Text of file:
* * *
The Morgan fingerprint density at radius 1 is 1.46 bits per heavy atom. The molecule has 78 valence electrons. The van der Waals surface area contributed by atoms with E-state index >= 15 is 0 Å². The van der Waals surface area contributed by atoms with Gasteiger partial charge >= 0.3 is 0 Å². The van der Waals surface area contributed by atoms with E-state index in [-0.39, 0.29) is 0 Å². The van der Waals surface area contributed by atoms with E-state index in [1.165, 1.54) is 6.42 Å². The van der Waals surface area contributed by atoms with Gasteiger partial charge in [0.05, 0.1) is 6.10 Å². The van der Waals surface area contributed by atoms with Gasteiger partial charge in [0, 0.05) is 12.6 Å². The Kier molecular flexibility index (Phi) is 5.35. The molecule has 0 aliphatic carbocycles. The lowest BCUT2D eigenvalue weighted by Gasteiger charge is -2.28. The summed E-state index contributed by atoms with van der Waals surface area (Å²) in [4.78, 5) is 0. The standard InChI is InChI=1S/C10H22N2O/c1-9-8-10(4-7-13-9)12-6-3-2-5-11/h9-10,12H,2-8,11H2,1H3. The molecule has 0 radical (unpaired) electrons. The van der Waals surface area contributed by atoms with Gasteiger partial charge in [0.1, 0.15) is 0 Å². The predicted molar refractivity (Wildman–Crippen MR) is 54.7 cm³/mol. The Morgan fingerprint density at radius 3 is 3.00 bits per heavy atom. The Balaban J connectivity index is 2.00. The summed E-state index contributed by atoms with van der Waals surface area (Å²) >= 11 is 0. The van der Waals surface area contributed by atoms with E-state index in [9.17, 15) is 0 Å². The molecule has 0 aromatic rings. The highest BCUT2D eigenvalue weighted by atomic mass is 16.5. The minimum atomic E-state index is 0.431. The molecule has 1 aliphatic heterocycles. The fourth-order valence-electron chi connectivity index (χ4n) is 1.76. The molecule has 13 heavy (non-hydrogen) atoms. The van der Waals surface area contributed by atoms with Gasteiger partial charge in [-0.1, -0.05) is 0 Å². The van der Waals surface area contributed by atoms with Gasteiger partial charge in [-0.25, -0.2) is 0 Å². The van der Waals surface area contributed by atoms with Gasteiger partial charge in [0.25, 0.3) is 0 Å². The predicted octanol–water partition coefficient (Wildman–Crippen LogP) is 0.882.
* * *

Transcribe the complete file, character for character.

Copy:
The Morgan fingerprint density at radius 1 is 1.46 bits per heavy atom. The molecule has 78 valence electrons. The van der Waals surface area contributed by atoms with E-state index >= 15 is 0 Å². The van der Waals surface area contributed by atoms with Gasteiger partial charge >= 0.3 is 0 Å². The van der Waals surface area contributed by atoms with E-state index in [-0.39, 0.29) is 0 Å². The van der Waals surface area contributed by atoms with E-state index in [1.165, 1.54) is 6.42 Å². The van der Waals surface area contributed by atoms with Gasteiger partial charge in [0.05, 0.1) is 6.10 Å². The van der Waals surface area contributed by atoms with Gasteiger partial charge in [0, 0.05) is 12.6 Å². The Kier molecular flexibility index (Phi) is 5.35. The molecule has 0 aliphatic carbocycles. The lowest BCUT2D eigenvalue weighted by Gasteiger charge is -2.28. The summed E-state index contributed by atoms with van der Waals surface area (Å²) in [4.78, 5) is 0. The standard InChI is InChI=1S/C10H22N2O/c1-9-8-10(4-7-13-9)12-6-3-2-5-11/h9-10,12H,2-8,11H2,1H3. The molecule has 0 radical (unpaired) electrons. The van der Waals surface area contributed by atoms with Gasteiger partial charge in [0.1, 0.15) is 0 Å². The predicted molar refractivity (Wildman–Crippen MR) is 54.7 cm³/mol. The Morgan fingerprint density at radius 3 is 3.00 bits per heavy atom. The Balaban J connectivity index is 2.00. The summed E-state index contributed by atoms with van der Waals surface area (Å²) >= 11 is 0. The van der Waals surface area contributed by atoms with E-state index in [9.17, 15) is 0 Å². The molecule has 0 aromatic rings. The highest BCUT2D eigenvalue weighted by atomic mass is 16.5. The minimum atomic E-state index is 0.431. The molecule has 1 aliphatic heterocycles. The fourth-order valence-electron chi connectivity index (χ4n) is 1.76. The molecule has 13 heavy (non-hydrogen) atoms. The van der Waals surface area contributed by atoms with Gasteiger partial charge in [-0.1, -0.05) is 0 Å². The van der Waals surface area contributed by atoms with Gasteiger partial charge in [-0.25, -0.2) is 0 Å². The van der Waals surface area contributed by atoms with Gasteiger partial charge in [0.25, 0.3) is 0 Å². The predicted octanol–water partition coefficient (Wildman–Crippen LogP) is 0.882.